I was raised on a fully plant-based diet, and over the course of my life, I’ve tried a wide variety of veggie burgers, from the original iterations of the black bean burger (often the only plant-based option at restaurants growing up)—some of which were so bone-dry, they’d actually crumble—to my mom’s family-famous beet burger. I’ve watched happily as the market for vegan products has grown, and the veggie burgers have grown more diversified and delicious right along with it. But for a lifelong vegan like me, there’s been no innovation quite as exciting as the launch of the “alternative meat” Beyond Burger in 2016.
I can so clearly remember the first time my family and I (we’re all plant-based) got our hands on a package of the new “just-like-meat” vegan burgers at our local Whole Foods Market after years of hearing about their development. Together, we cracked open the package, peeled off the plastic covers, and popped the patties in a sizzling-hot pan, crowding around the stove to watch them cook. We’d heard countless times about how juicy they were supposed to be and how they’d “bleed” just like real meat thanks to the magic of beets—and we weren’t disappointed.
My first impressions of an alt-meat burger as a lifelong vegan
Despite my initial fascination with the Beyond Burger, once I was faced with eating what was, at the time, the closest thing to meat I’d ever tried, I suddenly felt a bit grossed out. It looked like meat, it smelled… well, not exactly like meat, but close, and it was definitely nothing like any veggie burger I’d had before. And that unfamiliarity was intimidating.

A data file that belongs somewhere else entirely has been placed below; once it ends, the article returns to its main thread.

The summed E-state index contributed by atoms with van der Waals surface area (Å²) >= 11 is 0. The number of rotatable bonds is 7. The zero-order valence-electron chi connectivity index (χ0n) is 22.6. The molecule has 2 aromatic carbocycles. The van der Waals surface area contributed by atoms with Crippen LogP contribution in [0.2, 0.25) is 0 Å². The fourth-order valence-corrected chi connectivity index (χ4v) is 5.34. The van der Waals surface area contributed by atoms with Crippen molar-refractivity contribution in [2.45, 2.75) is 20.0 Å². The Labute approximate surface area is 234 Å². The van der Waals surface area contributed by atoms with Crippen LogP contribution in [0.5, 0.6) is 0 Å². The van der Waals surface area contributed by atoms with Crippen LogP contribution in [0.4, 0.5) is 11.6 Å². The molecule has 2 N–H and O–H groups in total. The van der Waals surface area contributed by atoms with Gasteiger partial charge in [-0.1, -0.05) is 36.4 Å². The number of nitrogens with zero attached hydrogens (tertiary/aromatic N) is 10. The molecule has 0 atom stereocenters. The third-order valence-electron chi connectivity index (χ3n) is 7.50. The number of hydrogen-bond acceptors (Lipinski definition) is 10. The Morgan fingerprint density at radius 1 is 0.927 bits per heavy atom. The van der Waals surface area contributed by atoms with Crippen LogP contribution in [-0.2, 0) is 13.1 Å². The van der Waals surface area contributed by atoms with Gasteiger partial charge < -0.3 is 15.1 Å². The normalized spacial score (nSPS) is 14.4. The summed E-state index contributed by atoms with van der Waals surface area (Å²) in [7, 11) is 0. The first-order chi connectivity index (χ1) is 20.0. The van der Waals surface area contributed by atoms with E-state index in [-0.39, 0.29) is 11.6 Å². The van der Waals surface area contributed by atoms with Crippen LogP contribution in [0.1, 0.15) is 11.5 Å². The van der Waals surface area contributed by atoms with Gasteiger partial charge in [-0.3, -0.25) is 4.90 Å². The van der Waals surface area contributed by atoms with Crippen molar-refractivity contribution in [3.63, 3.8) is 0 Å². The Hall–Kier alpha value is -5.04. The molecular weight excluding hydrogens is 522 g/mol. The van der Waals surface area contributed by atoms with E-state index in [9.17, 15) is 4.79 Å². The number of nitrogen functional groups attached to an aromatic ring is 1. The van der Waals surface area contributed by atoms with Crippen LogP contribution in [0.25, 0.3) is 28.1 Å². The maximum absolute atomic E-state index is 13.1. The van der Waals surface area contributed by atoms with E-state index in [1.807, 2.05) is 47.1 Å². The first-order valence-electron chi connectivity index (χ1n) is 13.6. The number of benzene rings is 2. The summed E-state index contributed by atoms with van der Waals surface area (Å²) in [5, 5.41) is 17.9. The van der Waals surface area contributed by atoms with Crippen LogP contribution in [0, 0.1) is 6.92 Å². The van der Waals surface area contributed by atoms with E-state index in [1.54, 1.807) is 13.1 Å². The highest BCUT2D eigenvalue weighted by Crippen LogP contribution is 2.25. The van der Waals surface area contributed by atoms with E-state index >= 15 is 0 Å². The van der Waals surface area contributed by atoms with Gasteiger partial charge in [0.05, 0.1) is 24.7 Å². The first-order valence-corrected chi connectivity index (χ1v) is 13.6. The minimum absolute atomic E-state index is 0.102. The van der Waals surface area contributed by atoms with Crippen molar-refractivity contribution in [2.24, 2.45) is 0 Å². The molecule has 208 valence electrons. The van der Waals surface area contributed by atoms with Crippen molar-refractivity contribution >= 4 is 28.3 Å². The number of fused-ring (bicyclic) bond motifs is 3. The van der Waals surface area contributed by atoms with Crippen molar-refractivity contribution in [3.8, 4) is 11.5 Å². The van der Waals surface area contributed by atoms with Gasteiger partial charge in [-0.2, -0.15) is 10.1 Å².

But once I got over my initial trepidation and finally tasted the Beyond Burger, I was quickly enamored. Compared to the vegan burgers I’d grown accustomed to at the time, the alt-meat patty was more tender, juicy, and flavorful and managed to get (and keep) a crispier exterior crust. And, oh yeah, no animal products were involved.
It felt like a revelation. Before the Beyond Burger, the only plant-based burger options available at the grocery store were patties marketed as healthy alternatives to “real” burgers rather than anything claiming to closely imitate meat. In fact, many of the frozen options at the time weren’t even called “burgers;” instead, brands opted for the more literal “patty” or “griller.” So it’s no wonder I was originally taken by the Beyond Burger and what I could only assume was its more burger-like taste and texture.
Why I now opt for old-school veggie burgers instead of alt-meat options
Upon reflection years later, the Beyond Burger saga seems a little ridiculous—but the faux burger really was that big of a deal to us. At that point, we’d read so much about it that it had become something close to mystical.
But as years have passed and alt-meat options have proliferated, the novelty has worn off, and I’ve found myself gravitating away from anything claiming to resemble beef and back toward old-school vegan burger options. These are also often healthier than their faux-meat counterparts and leave me feeling more satisfied and energized than a greasy take-out Impossible Burger or even a home-cooked Beyond Burger.
While I was so focused on both the Beyond and Impossible products, I’d been missing out on the serious strides being taken in the “traditional” vegan burger department.